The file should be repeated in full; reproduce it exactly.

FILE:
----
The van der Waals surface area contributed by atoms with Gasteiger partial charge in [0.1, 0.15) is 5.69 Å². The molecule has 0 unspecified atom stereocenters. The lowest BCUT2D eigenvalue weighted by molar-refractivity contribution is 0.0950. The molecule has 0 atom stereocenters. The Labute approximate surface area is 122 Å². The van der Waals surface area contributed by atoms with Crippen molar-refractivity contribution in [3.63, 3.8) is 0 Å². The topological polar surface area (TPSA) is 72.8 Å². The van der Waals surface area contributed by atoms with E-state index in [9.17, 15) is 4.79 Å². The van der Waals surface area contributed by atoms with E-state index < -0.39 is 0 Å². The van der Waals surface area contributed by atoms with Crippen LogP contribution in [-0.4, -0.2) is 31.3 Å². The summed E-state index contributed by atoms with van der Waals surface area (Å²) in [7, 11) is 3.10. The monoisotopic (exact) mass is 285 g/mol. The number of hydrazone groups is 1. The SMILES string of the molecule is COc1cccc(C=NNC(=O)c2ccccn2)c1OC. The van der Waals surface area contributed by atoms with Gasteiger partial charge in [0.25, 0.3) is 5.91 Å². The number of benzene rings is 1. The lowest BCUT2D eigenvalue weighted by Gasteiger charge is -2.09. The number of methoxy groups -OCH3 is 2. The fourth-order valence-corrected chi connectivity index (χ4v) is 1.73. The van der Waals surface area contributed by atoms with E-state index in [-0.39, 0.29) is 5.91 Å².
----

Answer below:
The van der Waals surface area contributed by atoms with Gasteiger partial charge in [0.1, 0.15) is 5.69 Å². The molecule has 0 unspecified atom stereocenters. The lowest BCUT2D eigenvalue weighted by molar-refractivity contribution is 0.0950. The molecule has 0 atom stereocenters. The Labute approximate surface area is 122 Å². The van der Waals surface area contributed by atoms with Crippen molar-refractivity contribution in [3.63, 3.8) is 0 Å². The topological polar surface area (TPSA) is 72.8 Å². The van der Waals surface area contributed by atoms with E-state index in [9.17, 15) is 4.79 Å². The van der Waals surface area contributed by atoms with E-state index < -0.39 is 0 Å². The van der Waals surface area contributed by atoms with Crippen LogP contribution in [-0.4, -0.2) is 31.3 Å². The summed E-state index contributed by atoms with van der Waals surface area (Å²) in [7, 11) is 3.10. The monoisotopic (exact) mass is 285 g/mol. The number of hydrazone groups is 1. The SMILES string of the molecule is COc1cccc(C=NNC(=O)c2ccccn2)c1OC. The van der Waals surface area contributed by atoms with Gasteiger partial charge in [0.25, 0.3) is 5.91 Å². The number of benzene rings is 1. The lowest BCUT2D eigenvalue weighted by Gasteiger charge is -2.09. The number of methoxy groups -OCH3 is 2. The fourth-order valence-corrected chi connectivity index (χ4v) is 1.73. The van der Waals surface area contributed by atoms with E-state index in [-0.39, 0.29) is 5.91 Å².